Workshops for Teachers: Part 3: How Do You Fit it All In?

by | Jul 24, 2023 | 1 Minute Mastery, Getting and Keeping Attention, Professional Development For Teachers | 0 comments

The best workshops for teachers are filled with practical solutions to problems like keeping students attention. How can a teacher get and keep students’ attention?  In the first part of this series, we addressed the question of how a teacher can tell when she has held onto her class’s attention for  as long as possible and they need a break. Once you know the students need a break, in part two of this series, we discussed the what…what do you do to give them a break?  In that article we discussed the concept of state changes, and gave several examples of state changes to get you started.

In this article, we will give you some ideas of how to fit all of this into your already crowded teaching day, so you can maximize the amount of on-task teaching time with the students,

Workshops for Teachers: How do you fit it all in?

State changes may sound like a great idea, but with all of the content you have to cover, you don’t have time to waste on playing little games with the students. I would suggest that in order to learn something, the students must get the information into their brains. If they don’t get it in their brains, it is out of their brains. Out is out. They can’t study it, add to it or recall it for a test.  They have to be paying attention during a lesson to get the information into their brains.  If you have lost their attention anyway, it seems prudent to find a way to get them back on track and paying attention, so the information can be assimilated by the students. A state change isn’t wasting time, it’s investing time into creating the optimal conditions for students to learn.

In best workshops for teachers, like the ones presented by 212 CreativEd, teachers are given practical solutions to common classroom challenges. To get you started, here are four ways to fit state changes seamlessly into your daily classroom routine: as part of a lesson, as a parentheses in a lesson, as part of your rituals and routines in the classroom, and finally during natural breaks in the learning.

Part of a Lesson

Learning does not have to completely stop to do a state change. Remember, a state change is a change in the students thoughts, feelings, or physiology.  You could simply add some variety to your lesson for an effective state change. For example, If you are always lecturing with a powerpoint presentation, you may want to consider some cooperative learning activities to not only keep the learning going, but actually increase students retention by having them process the information during an activity.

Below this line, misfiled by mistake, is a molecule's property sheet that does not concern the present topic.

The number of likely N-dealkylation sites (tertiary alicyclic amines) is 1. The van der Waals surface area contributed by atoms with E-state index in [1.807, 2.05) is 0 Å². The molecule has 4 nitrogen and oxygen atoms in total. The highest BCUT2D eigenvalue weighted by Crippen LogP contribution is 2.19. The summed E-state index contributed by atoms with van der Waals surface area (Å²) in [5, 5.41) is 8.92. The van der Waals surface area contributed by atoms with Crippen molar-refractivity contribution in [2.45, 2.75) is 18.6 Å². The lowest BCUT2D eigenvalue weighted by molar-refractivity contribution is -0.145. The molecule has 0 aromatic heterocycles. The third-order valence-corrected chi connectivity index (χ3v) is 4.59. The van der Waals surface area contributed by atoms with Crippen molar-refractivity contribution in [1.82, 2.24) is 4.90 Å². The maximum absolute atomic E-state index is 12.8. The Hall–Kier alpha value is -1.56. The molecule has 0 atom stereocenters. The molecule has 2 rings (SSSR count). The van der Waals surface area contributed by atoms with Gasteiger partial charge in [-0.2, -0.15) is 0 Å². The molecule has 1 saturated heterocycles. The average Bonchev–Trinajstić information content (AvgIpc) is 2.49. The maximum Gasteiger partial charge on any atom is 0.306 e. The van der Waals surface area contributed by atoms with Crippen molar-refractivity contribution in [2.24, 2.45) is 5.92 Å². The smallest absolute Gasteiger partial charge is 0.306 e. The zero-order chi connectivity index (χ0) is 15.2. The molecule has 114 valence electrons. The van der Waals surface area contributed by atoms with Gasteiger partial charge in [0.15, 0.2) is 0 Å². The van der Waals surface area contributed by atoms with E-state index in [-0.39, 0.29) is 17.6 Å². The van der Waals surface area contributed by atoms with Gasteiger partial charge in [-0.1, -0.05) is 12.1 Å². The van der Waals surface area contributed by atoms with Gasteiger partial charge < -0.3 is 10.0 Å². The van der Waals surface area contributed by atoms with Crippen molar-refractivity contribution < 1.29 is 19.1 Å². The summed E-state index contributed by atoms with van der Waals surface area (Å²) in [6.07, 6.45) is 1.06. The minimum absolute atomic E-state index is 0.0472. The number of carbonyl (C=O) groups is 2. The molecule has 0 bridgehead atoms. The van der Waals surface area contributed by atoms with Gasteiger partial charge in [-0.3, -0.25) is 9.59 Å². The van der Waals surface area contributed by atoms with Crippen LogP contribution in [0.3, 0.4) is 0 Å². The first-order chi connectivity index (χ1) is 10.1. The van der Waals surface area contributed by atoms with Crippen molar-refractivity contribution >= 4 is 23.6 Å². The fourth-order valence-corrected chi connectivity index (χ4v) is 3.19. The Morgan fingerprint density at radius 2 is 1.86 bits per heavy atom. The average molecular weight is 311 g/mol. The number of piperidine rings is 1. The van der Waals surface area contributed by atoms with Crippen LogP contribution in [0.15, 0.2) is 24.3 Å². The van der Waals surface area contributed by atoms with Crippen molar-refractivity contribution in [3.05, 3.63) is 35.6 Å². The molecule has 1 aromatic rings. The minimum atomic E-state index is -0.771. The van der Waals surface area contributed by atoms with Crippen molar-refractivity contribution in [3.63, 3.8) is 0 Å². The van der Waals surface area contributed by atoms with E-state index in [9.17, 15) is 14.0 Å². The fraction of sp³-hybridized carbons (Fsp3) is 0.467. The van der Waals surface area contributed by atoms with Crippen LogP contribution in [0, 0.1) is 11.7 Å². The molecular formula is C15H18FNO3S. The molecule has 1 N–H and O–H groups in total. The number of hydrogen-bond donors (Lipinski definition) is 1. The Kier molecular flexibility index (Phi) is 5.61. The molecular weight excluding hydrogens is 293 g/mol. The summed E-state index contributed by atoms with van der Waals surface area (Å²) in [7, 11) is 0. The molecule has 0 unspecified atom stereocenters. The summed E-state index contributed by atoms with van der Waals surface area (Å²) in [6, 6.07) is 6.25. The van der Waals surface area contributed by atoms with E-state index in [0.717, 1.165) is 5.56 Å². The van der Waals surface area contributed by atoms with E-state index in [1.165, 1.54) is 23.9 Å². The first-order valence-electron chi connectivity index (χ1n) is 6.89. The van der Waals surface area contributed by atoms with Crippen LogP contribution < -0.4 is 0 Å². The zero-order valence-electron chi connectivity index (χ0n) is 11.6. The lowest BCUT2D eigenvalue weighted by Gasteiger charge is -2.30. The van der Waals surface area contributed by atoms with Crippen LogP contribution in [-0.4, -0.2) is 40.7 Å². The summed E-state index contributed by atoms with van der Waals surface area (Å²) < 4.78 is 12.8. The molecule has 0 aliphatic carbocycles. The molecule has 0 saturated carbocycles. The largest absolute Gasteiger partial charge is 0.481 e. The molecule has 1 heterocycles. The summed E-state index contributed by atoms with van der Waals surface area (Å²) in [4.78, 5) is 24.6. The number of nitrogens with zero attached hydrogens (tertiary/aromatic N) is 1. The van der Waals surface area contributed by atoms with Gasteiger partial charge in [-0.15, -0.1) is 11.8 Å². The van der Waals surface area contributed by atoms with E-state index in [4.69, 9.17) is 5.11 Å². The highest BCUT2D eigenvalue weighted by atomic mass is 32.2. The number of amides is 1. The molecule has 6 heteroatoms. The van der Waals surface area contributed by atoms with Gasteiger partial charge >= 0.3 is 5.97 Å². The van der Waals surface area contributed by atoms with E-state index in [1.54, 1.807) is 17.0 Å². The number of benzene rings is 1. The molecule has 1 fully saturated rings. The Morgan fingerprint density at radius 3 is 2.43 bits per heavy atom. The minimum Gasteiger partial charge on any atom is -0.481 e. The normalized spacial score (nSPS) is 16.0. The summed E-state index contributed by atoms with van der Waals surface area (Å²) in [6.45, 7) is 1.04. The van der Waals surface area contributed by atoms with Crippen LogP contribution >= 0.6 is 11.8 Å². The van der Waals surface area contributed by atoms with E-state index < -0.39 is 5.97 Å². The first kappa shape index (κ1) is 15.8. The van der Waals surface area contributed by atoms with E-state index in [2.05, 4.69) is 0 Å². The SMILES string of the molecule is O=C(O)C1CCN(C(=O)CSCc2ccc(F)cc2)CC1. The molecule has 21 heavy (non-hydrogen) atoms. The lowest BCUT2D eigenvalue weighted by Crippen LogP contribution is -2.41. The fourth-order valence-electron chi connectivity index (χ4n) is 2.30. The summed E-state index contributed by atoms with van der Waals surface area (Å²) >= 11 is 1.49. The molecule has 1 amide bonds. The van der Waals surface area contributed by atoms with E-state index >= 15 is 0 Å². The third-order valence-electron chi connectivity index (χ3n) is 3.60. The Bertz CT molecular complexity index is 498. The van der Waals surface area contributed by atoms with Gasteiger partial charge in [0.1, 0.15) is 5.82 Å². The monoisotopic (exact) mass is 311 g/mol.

One of my favorite and easiest ways to give students a state change while also providing them with an opportunity to process the information you just taught them is to do a quick review. I call it TTYN, which stands for Turn To Your Neighbor.  When you notice the students need a break, you stop teaching, have the students stand up, pair up with another student, and have them take turns processing the lesson. Maybe you can ask them to reteach it to each other, or have them go back and forth telling their partner one thing they learned in the lesson.  Just the act of standing up will refresh their attentional systems by changing their physiology, and having some social interaction is also a state change, as it will change their thoughts and feelings.  After a minute, have the students sit back down.


Sometimes, it is worth just stopping everything and having the students get active with their learning. I was conducting an all-day workshops for teachers in a school district a few years ago.  Over half of the group were young teachers in their early 20’s.  Knowing that they had a workshop the next day and no students, many of them had chosen to stay up late and have a night on the town.  When I hit them with my chipper energy at 8:00 a.m. they were polite, but just incapable of meeting my energy.  After 10 minutes or so of trying to engage them, I just paused, and mentally inserted a parenthesis into the presentation. I just stopped teaching and had them do some high energy activities for about a minute and a half. When we got back to the lesson, I had a group that was much more receptive to learning. I know I took away a little time from the lesson, but as the old saying goes “It’s easier to ride a horse in the direction it’s going”.  If I had not stopped and facilitated the group into a better, more optimal state for learning, it would have been an exhausting day for me, and a wasted day for the students.